- Psychological evaluation
Once successfully cleared, the applicant is eligible for a “Certificate of Compliance”, which is issued by the Florida Department of Law Enforcement Records Section.
Prospective Salary and Job Outlook
BLS data indicates that the rate of employment growth in this field, or job outlook, is 5% between 2012 and 2022. Police officer jobs in Florida, however, are expected to increase at the rate of +9% for the same time period, according to O*NET OnLine. There is always a steady demand for police officers due to the important role they play in society.
With regards to prospective salary, data from O*NET OnLine illustrates that in Florida, the median annual salary for:
- Police and Sherriff’s Patrol Officers was $55,100 in 2013
- Detectives and Criminal Investigators was $63,400 in 2013
Police officers are an integral part of any community. They play an important and demanding role when it comes to ensuring the safety and stability of their communities. There are a number of steps, which must be taken if a career in law enforcement is what you are considering. In addition, you must submit to selection tests and extensive training. If becoming a police officer in Florida is your goal, use the information here to help you achieve your career aspirations.
Q: According to Florida law, what requirements must all applicants satisfy?
Ans: To become a police officer in Florida, all applicants must be at least 19 years old, have US citizenship, hold a high school diploma or GED, and have a clean criminal record. Applicants will also be asked to give their fingerprints, pass a physical examination, submit to a background check, and prove that they haven’t been dishonorably discharged from the armed forces.
Q: What are the benefits of becoming a police officer in Florida?
Ans: According to the US Bureau of Labor Statistics, Florida has the fourth highest employment opportunities for prospective police officers in the country. Working in great weather is an added advantage in being a police officer in Florida.
- Some police departments require 60 college credits (It is not required that these credits be in criminal justice)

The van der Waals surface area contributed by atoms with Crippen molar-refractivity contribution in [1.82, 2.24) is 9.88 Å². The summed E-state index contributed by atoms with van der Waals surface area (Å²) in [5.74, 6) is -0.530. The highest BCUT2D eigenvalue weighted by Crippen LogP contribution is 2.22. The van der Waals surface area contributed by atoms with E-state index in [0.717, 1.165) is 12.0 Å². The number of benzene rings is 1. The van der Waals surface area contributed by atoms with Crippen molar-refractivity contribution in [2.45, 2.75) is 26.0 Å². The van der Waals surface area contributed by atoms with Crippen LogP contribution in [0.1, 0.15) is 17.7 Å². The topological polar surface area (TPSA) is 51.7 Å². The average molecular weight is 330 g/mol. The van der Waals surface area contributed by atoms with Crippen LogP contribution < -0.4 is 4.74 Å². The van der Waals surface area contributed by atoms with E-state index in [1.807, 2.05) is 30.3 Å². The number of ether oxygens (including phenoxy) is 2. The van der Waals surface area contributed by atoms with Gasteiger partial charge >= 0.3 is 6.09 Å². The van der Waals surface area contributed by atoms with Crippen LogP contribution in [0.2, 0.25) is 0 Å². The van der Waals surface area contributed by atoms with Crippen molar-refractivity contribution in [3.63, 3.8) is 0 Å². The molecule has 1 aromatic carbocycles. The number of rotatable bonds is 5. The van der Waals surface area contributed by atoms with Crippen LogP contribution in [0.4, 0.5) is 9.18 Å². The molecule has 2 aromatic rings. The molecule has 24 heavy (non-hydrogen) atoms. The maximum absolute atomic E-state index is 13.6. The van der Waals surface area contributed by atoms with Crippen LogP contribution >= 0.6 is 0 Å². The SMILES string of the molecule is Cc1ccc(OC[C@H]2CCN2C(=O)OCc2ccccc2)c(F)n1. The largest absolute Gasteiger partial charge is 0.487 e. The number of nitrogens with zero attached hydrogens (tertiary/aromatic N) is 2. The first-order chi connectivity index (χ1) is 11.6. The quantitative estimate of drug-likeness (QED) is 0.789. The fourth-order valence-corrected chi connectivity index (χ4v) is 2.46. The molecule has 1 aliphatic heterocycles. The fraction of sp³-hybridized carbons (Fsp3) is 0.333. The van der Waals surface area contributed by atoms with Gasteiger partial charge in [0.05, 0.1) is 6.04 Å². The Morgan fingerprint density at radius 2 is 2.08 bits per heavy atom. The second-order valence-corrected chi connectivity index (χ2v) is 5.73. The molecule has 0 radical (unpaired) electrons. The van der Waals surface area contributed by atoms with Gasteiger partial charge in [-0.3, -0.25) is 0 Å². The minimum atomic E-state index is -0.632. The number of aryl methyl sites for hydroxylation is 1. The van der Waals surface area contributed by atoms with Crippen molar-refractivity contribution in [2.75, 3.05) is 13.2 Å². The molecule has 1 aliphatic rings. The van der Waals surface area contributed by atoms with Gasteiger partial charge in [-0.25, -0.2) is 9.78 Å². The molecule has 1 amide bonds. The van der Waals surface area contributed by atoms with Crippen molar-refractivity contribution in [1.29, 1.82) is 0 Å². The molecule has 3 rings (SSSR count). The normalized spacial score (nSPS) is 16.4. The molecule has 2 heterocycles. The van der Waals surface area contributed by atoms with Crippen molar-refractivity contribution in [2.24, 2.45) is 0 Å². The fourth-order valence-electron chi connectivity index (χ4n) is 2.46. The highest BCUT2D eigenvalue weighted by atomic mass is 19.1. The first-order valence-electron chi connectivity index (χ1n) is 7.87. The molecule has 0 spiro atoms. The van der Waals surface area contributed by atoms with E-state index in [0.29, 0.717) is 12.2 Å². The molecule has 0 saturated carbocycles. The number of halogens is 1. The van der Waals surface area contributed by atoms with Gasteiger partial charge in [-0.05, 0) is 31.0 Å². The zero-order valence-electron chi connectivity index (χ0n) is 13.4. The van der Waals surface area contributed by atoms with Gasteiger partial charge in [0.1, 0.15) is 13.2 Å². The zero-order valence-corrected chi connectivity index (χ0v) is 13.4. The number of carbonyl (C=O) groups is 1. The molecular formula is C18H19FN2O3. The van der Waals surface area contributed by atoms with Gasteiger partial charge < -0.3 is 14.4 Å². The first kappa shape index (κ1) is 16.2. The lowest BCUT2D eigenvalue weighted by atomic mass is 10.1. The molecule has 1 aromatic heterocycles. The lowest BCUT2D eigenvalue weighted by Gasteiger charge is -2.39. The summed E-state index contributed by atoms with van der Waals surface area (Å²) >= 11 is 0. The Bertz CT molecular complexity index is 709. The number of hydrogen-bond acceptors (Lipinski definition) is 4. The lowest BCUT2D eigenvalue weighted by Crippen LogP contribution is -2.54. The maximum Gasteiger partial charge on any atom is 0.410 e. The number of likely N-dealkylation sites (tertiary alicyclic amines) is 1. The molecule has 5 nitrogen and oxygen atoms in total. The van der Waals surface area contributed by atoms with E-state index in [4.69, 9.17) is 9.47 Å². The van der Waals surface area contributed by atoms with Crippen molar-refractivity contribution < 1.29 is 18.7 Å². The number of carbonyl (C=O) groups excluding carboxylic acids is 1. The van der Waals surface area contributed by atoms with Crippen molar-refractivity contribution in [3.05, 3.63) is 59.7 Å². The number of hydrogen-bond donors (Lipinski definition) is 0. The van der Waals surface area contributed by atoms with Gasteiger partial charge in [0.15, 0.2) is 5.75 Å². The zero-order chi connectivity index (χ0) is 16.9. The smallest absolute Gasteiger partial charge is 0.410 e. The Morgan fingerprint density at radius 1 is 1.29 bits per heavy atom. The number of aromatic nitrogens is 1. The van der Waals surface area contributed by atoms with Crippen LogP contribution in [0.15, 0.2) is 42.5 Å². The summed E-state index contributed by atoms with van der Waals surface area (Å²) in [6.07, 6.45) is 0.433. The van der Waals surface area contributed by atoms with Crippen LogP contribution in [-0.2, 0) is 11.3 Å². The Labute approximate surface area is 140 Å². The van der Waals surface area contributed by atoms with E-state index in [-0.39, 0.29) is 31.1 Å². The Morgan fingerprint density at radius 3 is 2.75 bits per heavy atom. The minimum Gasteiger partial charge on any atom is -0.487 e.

- Some police departments require a 4-year college degree (It is not required that the degree be in criminal justice)
- Some police departments require only a high school degree or G.E.D.
For an entry level position no prior law enforcement experience is required.
For an entry level position no law enforcement certifications are required.
Departments have a minimum age requirements. This requirement can be anywhere from 18 to 21 years of age depending upon the department. Some departments have a maximum age requirement meaning you cannot apply if you are over that age limit. Not all departments have a maximum age requirements.
Police departments usually require that the applicant have a valid driver’s license from that state as a condition of employment.
Some police departments require that the applicant reside in a particular city or county as a condition of employment.
Police departments usually require that applicants pass a physical, including a vision and hearing exam, prior to the time of being hired.
Some departments require that the applicants be United States Citizens. Some departments require that the applicant be a lawful U.S. resident authorized to work in the United States.
Please note that if hired you will receive all of the training required at the police academy, i.e. as firearms, self defense, offensive driving, and arrest techniques. It is not required that you had any training or experience in these areas prior to being hired.
The requirements to be a Federal Agent are different than those to be a police officer. They will vary depending upon the federal agency, and the type of job to be performed.
Disqualifiers vary from department. Items which may disqualify an applicant from being hired by include.
- Prior felony convictions
- Prior domestic violence convictions
- Most departments start with filling out a job application. A resume may or may not be accepted. They are usually not accepted in lieu of an application.
- Many departments will give a written test.
- Often a physical agility test will be given.
- Departments will then conduct formal interviews with applicants.
- A final score may be a combined written and interview score.
Firearms Training will be conducted in the police academy and will vary by agency.
Those applicants offered a position will be required to fill out a background investigation form. An offer of employment from the Police Department is conditional upon passing a background investigation.